TV Recap: Supergirl Premiere

Supergirl Poster
Photo Credit: CBS

Supergirl Premiere Plot Summary:

Sent to protect her younger cousin Kal-el during the destruction of Krypton, Kara Zor-el’s (Melissa Benoist) arrival on Earth is delayed when her ship gets caught in the Phantom Zone. With her cousin now older than her and world-famous as Superman, Kara questions if she’s wasting her time as media mogul Cat Grant’s (Calista Flockhart) assistant. When her adopted human sister Alex (Chyler Leigh) is caught on a malfunctioning plane, Kara flies to the rescue and soon everyone is talking about the hero the National City Tribune calls “Supergirl.”

Photo Credit: Bonnie Osborne
Photo Credit: Bonnie Osborne

There’s no shortage of superheroes on television. The CW has Arrow and The Flash, Fox has Gotham and ABC is stuck with Agents of S.H.I.E.L.D. Now, CBS has Supergirl, the only female-led superhero show on television (Agent Carter‘s titular hero has no powers outside of being fabulous). The promotional materials and the show itself make sure the audience is well aware of that fact. And while Kara–with her sunny disposition and view of superhero-ing as a privilege rather than a burden–certainly feels distinctly different from her screen rivals, she’s not as unique as she seems at first.

Though Superman never speaks and only appears in silhouette or as an iconic blur of red and blue in the sky, his presence is felt throughout the episode. Intrepid photographer Jimmy Olsen (Mehcad Brooks) insists Kara isn’t beholden to her cousin’s legacy, but the only reason he’s in National City in the first place is because his good friend Superman sent him to look after her. And not only is Kara a mild-mannered, glasses-wearing media company employee like Clark Kent, she repeats Superman’s first public act of heroism and saves a plane. Though that’s not to say the sequence isn’t spectacular. In fact, it’s the episode’s most thrilling. However, it’s just one event in a packed hour of television and not everything else works as well.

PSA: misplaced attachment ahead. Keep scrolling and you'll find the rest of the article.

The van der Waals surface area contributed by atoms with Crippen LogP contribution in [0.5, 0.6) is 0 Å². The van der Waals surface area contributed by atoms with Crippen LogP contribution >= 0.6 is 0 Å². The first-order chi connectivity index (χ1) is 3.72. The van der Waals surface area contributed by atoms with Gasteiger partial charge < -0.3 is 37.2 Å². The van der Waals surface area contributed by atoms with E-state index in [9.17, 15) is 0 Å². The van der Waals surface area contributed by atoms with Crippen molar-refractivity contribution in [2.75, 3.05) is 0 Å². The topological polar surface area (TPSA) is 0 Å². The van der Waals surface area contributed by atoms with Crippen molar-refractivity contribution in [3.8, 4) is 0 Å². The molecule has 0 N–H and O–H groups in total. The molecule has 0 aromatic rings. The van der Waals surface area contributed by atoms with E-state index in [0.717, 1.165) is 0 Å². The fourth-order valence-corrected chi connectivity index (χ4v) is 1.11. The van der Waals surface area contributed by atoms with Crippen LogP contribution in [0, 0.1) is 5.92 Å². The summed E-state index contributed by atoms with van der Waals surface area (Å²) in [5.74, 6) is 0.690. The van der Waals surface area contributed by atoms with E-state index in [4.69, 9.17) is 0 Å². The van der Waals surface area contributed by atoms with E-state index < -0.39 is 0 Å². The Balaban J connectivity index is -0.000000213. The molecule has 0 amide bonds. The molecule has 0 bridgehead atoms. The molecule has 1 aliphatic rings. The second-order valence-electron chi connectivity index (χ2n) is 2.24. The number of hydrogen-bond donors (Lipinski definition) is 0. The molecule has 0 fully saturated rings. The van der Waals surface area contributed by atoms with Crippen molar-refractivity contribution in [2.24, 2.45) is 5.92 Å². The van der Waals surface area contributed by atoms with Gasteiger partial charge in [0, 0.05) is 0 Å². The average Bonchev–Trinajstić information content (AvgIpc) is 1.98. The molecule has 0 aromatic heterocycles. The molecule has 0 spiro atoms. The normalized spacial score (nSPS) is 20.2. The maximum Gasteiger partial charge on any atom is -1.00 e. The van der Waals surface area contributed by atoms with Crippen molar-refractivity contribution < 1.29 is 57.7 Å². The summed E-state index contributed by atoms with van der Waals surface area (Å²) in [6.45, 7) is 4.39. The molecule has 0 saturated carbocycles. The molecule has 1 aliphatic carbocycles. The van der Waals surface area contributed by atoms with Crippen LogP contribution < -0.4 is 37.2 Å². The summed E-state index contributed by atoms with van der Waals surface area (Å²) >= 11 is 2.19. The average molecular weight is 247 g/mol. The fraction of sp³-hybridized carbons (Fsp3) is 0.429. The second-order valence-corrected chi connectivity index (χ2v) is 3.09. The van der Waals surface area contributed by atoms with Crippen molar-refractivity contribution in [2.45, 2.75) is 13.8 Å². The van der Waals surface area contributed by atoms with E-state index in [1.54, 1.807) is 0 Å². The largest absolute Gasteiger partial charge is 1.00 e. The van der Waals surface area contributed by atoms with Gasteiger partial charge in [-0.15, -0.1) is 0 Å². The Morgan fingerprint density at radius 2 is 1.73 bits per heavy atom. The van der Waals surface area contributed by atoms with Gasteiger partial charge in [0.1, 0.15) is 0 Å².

Benoist–who viewers might remember as Marley on Glee–is wonderful. She plays Kara with such boundless optimism and excitement, it’s impossible not to at least like the character. Her relationship with her sister Alex is also one of the show’s biggest strengths. Sisters are often portrayed as closer to adversaries than family onscreen and the support between them is really refreshing. Still, Alex does feel slightly extraneous even if the episode sets up a separate, somewhat bizarre, storyline for her. Where the show really runs into trouble is with its other supporting characters.


Brooks is handsome and charming, but there’s something about the difference between Jimmy’s and Kara’s (social) power dynamics that makes a potential romance between them less appealing than Kara herself might think. Even more difficult to contextualize is Jeremy Jordan’s Winn Schott. The character, with his obvious crush on Kara and nice-guy persona feels very similar to the way Olsen is typically portrayed. The biggest problem, however, is Cat Grant.

The character is very clearly modeled on Meryl Streep’s in The Devil Wears Prada, but she’s neither as clever–or frankly–as well-acted. The show does itself no favors by recreating a subpar version of that character’s famous “cerulean” monologue. Bristling at the nickname bestowed upon her by her condescending boss, Kara demands to know why the moniker ends with “girl” instead of “woman.” Cat argues that Kara’s discomfort with the word “girl” (and by extension, any viewer’s problem with Kara’s goofy, girlish energy) says a lot more about her than it does about the name itself. The essence of the point is a good one. The problem is that it’s delivered with so little subtlety—as are many of the show’s larger points.

I probably sound like I like Supergirl a lot less than I actually do. Like its protagonist, the show is fun and bright. You want to come back every week to watch Kara succeed. But the show also has issues. The pilot sets up a lot of potential storylines (including a last minute reveal that feels somewhat soapy instead of intriguing), so it has lots of room to grow and nurture the things that work. Hopefully it does.

Rating: 7/10

By day, Marisa Carpico stresses over America’s election system. By night, she becomes a pop culture obsessive. Whether it’s movies, TV or music, she watches and listens to it all so you don’t have to.